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  • 2Become evident to the mind; be perceived or understood.

    ‘the awful truth was beginning to dawn on him’
    • ‘Realization seemed to dawn on Kaya's face after that sentence.’
    • ‘It didn't dawn on us what the reader was really asking.’
    • ‘Much of this has yet to dawn on Labour's backbenches and few would understand it even if spelled out for them.’
    • ‘It took about three seconds for understanding to dawn on him.’
    • ‘It will dawn on her that she will have to fix the photocopier herself.’
    • ‘The housemother looked blank for a moment, but then the wisdom of Mma Potokwani's suggestion dawned upon her and she smiled broadly.’
    • ‘I notice the realization starting to dawn on the other two.’
    • ‘When did it dawn on you that this was a problem that needed to be tackled?’
    • ‘Then it dawns on her he is suggesting that they should go and inspect a studio apartment he has found.’
    • ‘It would eventually dawn on the excited passengers that they weren't on the road to Banna - they would soon find themselves in the bog.’
    • ‘A sort of sadness seemed to dawn on her face, but then she smiled again.’
    • ‘This is not to say that he appreciated this when the incident occurred, but it dawned on him soon after.’
    • ‘Slowly understanding began to dawn on his face and his expression softened into something like pity.’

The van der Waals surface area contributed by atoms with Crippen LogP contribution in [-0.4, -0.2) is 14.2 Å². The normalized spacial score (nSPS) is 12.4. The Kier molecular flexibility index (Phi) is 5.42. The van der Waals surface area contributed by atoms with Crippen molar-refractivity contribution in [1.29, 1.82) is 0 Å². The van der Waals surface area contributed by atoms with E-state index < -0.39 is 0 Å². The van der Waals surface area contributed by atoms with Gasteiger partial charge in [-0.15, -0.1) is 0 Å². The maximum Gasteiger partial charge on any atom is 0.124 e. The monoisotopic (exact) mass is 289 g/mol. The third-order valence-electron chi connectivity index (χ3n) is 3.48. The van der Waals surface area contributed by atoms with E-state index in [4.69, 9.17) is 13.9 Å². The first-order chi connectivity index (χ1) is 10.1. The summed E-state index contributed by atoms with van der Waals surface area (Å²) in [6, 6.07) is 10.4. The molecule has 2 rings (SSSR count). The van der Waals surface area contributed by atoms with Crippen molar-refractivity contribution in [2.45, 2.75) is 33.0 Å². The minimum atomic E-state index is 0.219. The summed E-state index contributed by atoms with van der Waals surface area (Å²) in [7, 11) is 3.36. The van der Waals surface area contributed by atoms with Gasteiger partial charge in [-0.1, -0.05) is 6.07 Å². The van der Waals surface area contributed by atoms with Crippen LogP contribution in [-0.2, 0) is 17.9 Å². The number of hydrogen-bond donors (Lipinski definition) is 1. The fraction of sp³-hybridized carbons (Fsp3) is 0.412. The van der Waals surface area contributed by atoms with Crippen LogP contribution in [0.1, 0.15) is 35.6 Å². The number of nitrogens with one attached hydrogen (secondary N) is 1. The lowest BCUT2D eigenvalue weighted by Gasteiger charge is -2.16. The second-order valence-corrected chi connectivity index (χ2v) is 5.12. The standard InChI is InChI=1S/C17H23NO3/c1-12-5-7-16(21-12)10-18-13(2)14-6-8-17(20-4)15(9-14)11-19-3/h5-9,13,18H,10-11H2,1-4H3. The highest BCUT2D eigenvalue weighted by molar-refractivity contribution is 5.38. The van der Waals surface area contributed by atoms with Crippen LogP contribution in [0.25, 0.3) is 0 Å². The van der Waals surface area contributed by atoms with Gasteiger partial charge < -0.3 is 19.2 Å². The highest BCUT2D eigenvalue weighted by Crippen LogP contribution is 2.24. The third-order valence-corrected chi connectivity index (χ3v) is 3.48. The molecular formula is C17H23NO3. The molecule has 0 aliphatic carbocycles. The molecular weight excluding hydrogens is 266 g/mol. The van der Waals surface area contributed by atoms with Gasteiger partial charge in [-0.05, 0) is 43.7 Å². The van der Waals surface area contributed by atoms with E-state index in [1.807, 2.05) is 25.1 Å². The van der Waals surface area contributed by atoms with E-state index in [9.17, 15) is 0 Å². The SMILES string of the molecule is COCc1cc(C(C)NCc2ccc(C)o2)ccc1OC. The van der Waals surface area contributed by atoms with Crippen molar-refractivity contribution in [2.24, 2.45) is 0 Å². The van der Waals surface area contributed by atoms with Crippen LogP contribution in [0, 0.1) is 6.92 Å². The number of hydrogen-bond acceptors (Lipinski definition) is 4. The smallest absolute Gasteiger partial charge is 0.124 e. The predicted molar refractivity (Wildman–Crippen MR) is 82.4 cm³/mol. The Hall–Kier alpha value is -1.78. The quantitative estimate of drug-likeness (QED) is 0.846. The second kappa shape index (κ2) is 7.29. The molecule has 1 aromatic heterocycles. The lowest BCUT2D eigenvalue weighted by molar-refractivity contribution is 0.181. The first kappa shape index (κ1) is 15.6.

• ‘Travelling through London yesterday was peculiar; it didn't dawn on me that I would have to use the tube until my train from Brighton was approaching Victoria.’
    • ‘Alucius was silent, watching the realization of what must have happened dawn on the boy.’
    • ‘Realization on what had happened seemed to dawn on him as he saw Ariel and the rest standing around him.’
    • ‘Tan stared blankly for a moment, realization slowly dawning upon his weary mind.’
    • ‘It suddenly dawned on Juktis that over the centuries of her existence, the religion of her people may have been lost in the passage of time.’
    • ‘It was beginning to dawn on her mind that Billy was most probably part of this scheme of Jay's to meet him tonight.’
    • ‘After the histrionics were well and truly over, the realisation dawned that something truly shocking had occurred.’
    occur to, come to, come to mind, spring to mind, enter someone's head, enter someone's mind, come into someone's head, come into someone's mind, strike, hit, register with, enter someone's consciousness, flash across someone's mind, pass through someone's mind, cross someone's mind, suggest itself